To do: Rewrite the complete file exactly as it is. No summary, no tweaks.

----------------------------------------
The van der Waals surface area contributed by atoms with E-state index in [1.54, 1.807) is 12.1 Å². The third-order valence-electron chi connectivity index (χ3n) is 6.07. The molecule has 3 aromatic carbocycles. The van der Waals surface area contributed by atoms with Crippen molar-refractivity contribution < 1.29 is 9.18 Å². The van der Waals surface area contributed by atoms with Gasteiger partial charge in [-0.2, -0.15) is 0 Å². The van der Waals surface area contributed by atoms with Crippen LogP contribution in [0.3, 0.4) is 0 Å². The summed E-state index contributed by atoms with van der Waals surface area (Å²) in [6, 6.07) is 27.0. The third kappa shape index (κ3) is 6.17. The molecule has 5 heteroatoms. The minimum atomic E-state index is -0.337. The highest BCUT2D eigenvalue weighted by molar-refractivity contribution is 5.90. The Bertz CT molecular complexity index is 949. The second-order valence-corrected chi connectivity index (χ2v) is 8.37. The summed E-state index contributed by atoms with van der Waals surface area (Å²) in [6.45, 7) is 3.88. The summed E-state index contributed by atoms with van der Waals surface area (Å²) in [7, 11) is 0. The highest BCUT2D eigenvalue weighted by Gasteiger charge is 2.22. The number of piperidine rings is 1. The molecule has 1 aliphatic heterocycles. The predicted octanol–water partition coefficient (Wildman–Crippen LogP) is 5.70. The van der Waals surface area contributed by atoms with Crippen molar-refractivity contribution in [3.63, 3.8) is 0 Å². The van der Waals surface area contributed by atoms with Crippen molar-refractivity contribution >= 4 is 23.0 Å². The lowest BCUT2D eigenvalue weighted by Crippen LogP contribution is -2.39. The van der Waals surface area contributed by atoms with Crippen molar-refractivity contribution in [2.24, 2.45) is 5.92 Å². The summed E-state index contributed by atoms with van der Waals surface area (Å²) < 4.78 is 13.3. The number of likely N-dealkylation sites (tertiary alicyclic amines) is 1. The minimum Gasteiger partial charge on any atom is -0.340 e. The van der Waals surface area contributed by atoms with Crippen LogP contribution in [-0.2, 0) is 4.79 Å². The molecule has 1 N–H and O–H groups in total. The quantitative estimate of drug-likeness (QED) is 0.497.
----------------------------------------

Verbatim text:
The van der Waals surface area contributed by atoms with E-state index in [1.54, 1.807) is 12.1 Å². The third-order valence-electron chi connectivity index (χ3n) is 6.07. The molecule has 3 aromatic carbocycles. The van der Waals surface area contributed by atoms with Crippen molar-refractivity contribution < 1.29 is 9.18 Å². The van der Waals surface area contributed by atoms with Gasteiger partial charge in [-0.2, -0.15) is 0 Å². The van der Waals surface area contributed by atoms with Crippen LogP contribution in [0.3, 0.4) is 0 Å². The summed E-state index contributed by atoms with van der Waals surface area (Å²) in [6, 6.07) is 27.0. The third kappa shape index (κ3) is 6.17. The molecule has 5 heteroatoms. The minimum atomic E-state index is -0.337. The highest BCUT2D eigenvalue weighted by molar-refractivity contribution is 5.90. The Bertz CT molecular complexity index is 949. The second-order valence-corrected chi connectivity index (χ2v) is 8.37. The summed E-state index contributed by atoms with van der Waals surface area (Å²) in [6.45, 7) is 3.88. The summed E-state index contributed by atoms with van der Waals surface area (Å²) in [7, 11) is 0. The highest BCUT2D eigenvalue weighted by Gasteiger charge is 2.22. The number of piperidine rings is 1. The molecule has 1 aliphatic heterocycles. The predicted octanol–water partition coefficient (Wildman–Crippen LogP) is 5.70. The van der Waals surface area contributed by atoms with Crippen molar-refractivity contribution in [3.63, 3.8) is 0 Å². The van der Waals surface area contributed by atoms with Crippen molar-refractivity contribution >= 4 is 23.0 Å². The lowest BCUT2D eigenvalue weighted by Crippen LogP contribution is -2.39. The van der Waals surface area contributed by atoms with Crippen molar-refractivity contribution in [2.24, 2.45) is 5.92 Å². The summed E-state index contributed by atoms with van der Waals surface area (Å²) < 4.78 is 13.3. The number of likely N-dealkylation sites (tertiary alicyclic amines) is 1. The minimum Gasteiger partial charge on any atom is -0.340 e. The van der Waals surface area contributed by atoms with Crippen LogP contribution in [-0.2, 0) is 4.79 Å². The molecule has 1 N–H and O–H groups in total. The quantitative estimate of drug-likeness (QED) is 0.497.